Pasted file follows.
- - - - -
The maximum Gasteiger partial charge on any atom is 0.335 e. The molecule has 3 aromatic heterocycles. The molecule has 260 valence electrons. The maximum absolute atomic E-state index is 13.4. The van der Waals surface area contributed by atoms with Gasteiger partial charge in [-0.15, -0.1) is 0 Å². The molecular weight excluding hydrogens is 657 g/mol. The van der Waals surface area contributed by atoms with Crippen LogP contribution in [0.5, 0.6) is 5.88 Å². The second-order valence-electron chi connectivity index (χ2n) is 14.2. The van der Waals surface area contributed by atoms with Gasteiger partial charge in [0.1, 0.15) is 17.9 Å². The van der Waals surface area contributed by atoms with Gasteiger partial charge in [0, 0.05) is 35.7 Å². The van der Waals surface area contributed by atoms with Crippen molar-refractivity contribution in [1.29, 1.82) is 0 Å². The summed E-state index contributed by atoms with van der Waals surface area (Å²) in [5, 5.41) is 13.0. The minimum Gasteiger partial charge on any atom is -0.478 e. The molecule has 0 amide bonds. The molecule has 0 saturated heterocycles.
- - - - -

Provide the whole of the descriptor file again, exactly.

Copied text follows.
The maximum Gasteiger partial charge on any atom is 0.335 e. The molecule has 3 aromatic heterocycles. The molecule has 260 valence electrons. The maximum absolute atomic E-state index is 13.4. The van der Waals surface area contributed by atoms with Gasteiger partial charge in [-0.15, -0.1) is 0 Å². The molecular weight excluding hydrogens is 657 g/mol. The van der Waals surface area contributed by atoms with Crippen LogP contribution in [0.5, 0.6) is 5.88 Å². The second-order valence-electron chi connectivity index (χ2n) is 14.2. The van der Waals surface area contributed by atoms with Gasteiger partial charge in [0.1, 0.15) is 17.9 Å². The van der Waals surface area contributed by atoms with Gasteiger partial charge in [0, 0.05) is 35.7 Å². The van der Waals surface area contributed by atoms with Crippen molar-refractivity contribution in [1.29, 1.82) is 0 Å². The summed E-state index contributed by atoms with van der Waals surface area (Å²) in [5, 5.41) is 13.0. The minimum Gasteiger partial charge on any atom is -0.478 e. The molecule has 0 amide bonds. The molecule has 0 saturated heterocycles.